A pupil referral unit which caters for children excluded from mainstream schools has been placed into special measures after being branded “inadequate” by Ofsted inspectors.
The Chadwick Centre and Medical School, which is based in the grounds of the former Skerton High School, serves mainstream schools in Lancaster, Morecambe, Carnforth and Garstang.
Its students are aged 11-16 and are admitted for a variety of reasons, often because they have been excluded or are at risk of exclusion from their schools.
In September 2012, the Lancashire Education Medical Service’s provision for students unable to attend a mainstream school because of their medical needs was merged with the Chadwick Centre.
Leadership and management, the behaviour and safety of pupils, quality of teaching and achievement of the school’s 74 pupils were all found to be inadequate by inspectors visiting in April.
The overall effectiveness of the school has declined since the last inspection rated it as good in 2011.
Safeguarding arrangements are inadequate, leaving students at risk. In some instances, students are not kept safe.
The achievement of too many students in the Chadwick Centre is poor.
Students’ knowledge and skills in reading, writing and mathematics are low and not developed effectively.
In nearly all respects leadership and management are inadequate. Leaders, managers and governors do not have the capacity to drive the necessary improvements.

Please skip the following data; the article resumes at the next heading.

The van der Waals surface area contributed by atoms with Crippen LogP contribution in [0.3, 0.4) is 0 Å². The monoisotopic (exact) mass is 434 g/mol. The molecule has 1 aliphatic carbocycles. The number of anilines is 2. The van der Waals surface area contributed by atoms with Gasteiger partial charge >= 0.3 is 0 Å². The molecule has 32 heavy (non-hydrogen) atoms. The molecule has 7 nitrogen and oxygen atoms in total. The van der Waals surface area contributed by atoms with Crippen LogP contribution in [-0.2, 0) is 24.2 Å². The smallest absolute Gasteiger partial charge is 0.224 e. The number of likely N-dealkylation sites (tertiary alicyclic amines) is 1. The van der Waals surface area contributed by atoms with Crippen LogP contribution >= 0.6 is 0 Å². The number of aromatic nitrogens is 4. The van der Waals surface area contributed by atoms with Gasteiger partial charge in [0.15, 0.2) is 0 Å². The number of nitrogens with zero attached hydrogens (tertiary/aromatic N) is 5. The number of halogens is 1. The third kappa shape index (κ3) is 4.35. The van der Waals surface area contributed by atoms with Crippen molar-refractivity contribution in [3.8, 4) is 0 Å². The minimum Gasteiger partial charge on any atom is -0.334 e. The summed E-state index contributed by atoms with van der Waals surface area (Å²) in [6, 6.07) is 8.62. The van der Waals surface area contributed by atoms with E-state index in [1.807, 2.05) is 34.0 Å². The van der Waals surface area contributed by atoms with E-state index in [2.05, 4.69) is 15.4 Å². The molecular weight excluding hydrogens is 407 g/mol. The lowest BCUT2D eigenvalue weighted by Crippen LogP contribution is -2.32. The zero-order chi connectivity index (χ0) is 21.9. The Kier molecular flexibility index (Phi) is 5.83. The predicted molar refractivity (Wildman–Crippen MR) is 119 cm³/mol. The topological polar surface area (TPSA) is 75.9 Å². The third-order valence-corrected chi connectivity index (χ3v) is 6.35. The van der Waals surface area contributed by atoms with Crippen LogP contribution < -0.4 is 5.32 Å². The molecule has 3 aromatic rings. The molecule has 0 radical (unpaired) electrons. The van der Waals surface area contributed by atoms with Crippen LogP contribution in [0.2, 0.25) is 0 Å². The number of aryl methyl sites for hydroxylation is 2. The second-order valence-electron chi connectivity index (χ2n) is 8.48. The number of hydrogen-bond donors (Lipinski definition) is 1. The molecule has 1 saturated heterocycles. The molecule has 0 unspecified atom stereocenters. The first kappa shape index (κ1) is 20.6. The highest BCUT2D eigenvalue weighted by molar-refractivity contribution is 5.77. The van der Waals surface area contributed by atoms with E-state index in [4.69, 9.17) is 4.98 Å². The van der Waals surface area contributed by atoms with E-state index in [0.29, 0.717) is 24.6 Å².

The management committee is not challenging leaders adequately, nor is it holding them to account over safeguarding, students’ progress and
the quality of teaching.
Checks made by leaders on students’ progress and on teaching are inaccurate. Leaders and the management committee do not understand the
school’s strengths and weaknesses.
The quality of teaching is inadequate. The expectations that teachers and their assistants have of students are too low, in terms of the amount and quality of work students should produce and the level of challenge the work presents.
Students’ starting points are not assessed rigorously. As a result, students’ work is not matched well enough to their needs and lacks
Too often, students’ behaviour is poor. Students are not inspired to learn and make progress. Their attitudes to learning are weak. Attendance is low at the school and in some of the alternative provision used. The school’s policy for managing and improving behaviour is not robust enough.
A school that requires special measures means it is failing to give its pupils an acceptable standard of education and the school’s leaders, managers or governors have not demonstrated that they have the capacity to secure the necessary improvement in the school.
The school will now receive regular monitoring by Ofsted inspectors.
However, inspectors noted that the separate provision for some Year 11 ex-Skerton High students is led and managed well.
Teachers’ expectations are high and the quality of teaching is good, and students are making good progress as a result.